PNY claims that the drive would be able to reach up to 900MBps and 890MBps in read and write speeds respectively when used with Gen 2 connectors, which, in theory, can reach up to 10Gbps (or 1.25GBps), that’s a theoretical unachievable limit.

The Pro Elite was formatted ExFat when we received it with a formatted capacity of 931GB and no bundled software (note that it is not compatible with Linux). As expected, it does get warm under use as the billions of transistors trapped inside the aluminum chassis generate heat that then needs to be dissipated via the casing.

We don’t know much about the internals of the drive other that the fact that it is UASP-enabled, with SMART, NCQ and TRIM. Likely that it uses 3D TLC NAND (like the XLR8 range from PNY) from one of the direct competitors of the brand.

As for its performance, it was as good as it gets, provided that you have a compatible Type-C USB Gen 2 device. We used the Dell XPS 15 2-in-1 convertible laptop from 2018; it has two Thunderbolt 3 ports and two Type-C Gen 1 ports. Using the former ports, we achieved some remarkable numbers, 832MBps/881MBps write/read with ATTO and managed to transfer 100GB of data in 267 seconds, an average, real life transfer rate of about 374MBps. Not shabby at all and better than the Sandisk Extreme, for example. In comparison, the OWC Aura P12, which is a Thunderbolt 3 drive, achieved 181 seconds, it is also far more expensive. 


The 1TB version of the Samsung T5 costs just under $165 at Amazon with the 2TB model retailing for $269.99, making it a far better deal if your budget stretch to there. Like the PNY model, you get a 3-year warranty with the added benefit of AES 256 bit hardware encryption and a choice of colours.

The Sandisk 1TB Extreme portable external SSD doesn’t do Gen 2 USB but it is ruggedised and water/dust resistant with a lovely cable adaptor and a 3-year manufacturer's warranty. It is far bigger than the T5 or the Pro Elite but some may prefer its more pragmatic design; it has an orange loop for example which makes it more visible.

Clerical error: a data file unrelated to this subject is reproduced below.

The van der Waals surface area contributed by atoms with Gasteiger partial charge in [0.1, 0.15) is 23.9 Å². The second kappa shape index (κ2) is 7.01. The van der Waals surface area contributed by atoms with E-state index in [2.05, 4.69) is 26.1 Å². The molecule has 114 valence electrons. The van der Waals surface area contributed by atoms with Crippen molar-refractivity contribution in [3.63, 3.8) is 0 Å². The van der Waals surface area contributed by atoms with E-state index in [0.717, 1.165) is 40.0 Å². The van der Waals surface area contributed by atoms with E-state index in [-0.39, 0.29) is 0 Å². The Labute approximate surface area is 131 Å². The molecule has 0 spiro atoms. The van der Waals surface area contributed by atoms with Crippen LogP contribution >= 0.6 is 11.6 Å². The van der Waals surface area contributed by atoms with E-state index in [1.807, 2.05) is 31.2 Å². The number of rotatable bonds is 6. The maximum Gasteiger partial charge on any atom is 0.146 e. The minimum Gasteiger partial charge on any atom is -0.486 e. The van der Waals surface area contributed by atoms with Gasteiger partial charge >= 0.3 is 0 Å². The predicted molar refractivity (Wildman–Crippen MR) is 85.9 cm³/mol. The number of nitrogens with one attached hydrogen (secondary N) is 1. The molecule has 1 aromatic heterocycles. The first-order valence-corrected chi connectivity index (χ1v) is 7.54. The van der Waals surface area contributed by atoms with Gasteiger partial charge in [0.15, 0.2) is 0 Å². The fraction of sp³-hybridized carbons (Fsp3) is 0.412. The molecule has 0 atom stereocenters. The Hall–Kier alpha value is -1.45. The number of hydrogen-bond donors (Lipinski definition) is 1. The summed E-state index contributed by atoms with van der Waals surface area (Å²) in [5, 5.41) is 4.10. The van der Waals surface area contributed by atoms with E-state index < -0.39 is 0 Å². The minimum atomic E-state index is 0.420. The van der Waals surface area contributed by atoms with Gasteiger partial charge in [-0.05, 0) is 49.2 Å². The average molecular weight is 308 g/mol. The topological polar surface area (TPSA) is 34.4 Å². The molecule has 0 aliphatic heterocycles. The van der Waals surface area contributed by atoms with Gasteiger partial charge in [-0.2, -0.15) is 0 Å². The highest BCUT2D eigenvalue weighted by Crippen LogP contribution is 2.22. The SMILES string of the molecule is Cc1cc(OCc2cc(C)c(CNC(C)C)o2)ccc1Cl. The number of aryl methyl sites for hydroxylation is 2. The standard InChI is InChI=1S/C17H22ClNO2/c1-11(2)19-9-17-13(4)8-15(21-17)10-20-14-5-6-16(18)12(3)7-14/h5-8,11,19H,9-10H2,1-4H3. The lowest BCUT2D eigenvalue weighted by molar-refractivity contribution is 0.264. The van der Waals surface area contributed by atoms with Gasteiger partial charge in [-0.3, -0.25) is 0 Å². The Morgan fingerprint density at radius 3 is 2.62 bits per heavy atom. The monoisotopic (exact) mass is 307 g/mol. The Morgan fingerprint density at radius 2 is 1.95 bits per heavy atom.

A special mention for the Adata SD600Q which is currently on sale for less than $100 at Amazon. It is ruggedised but not waterproof and uses QLC technology which makes it slower than others. It doesn’t have a Type-C connector as well. But you won’t be able to beat it for value for money.

Note that there’s another Pro Elite product in the PNY family, a USB 3.0 Flash drive, that is slower but also far, far smaller.

Final verdict

The Samsung T5 has finally met its match. The PNY Pro Elite 1TB External SSD is more than capable of beating Samsung’s product thanks to its Gen 2 interface and a slightly lower price. It is also smaller and while it doesn’t have encryption or software management capabilities, it does have a free version of Acronis True Image (albeit not the full version). Oh and did we mention that it is speedy as well?

Desire Athow
Managing Editor, TechRadar Pro

Désiré has been musing and writing about technology during a career spanning four decades. He dabbled in website builders and web hosting when DHTML and frames were in vogue and started narrating about the impact of technology on society just before the start of the Y2K hysteria at the turn of the last millennium.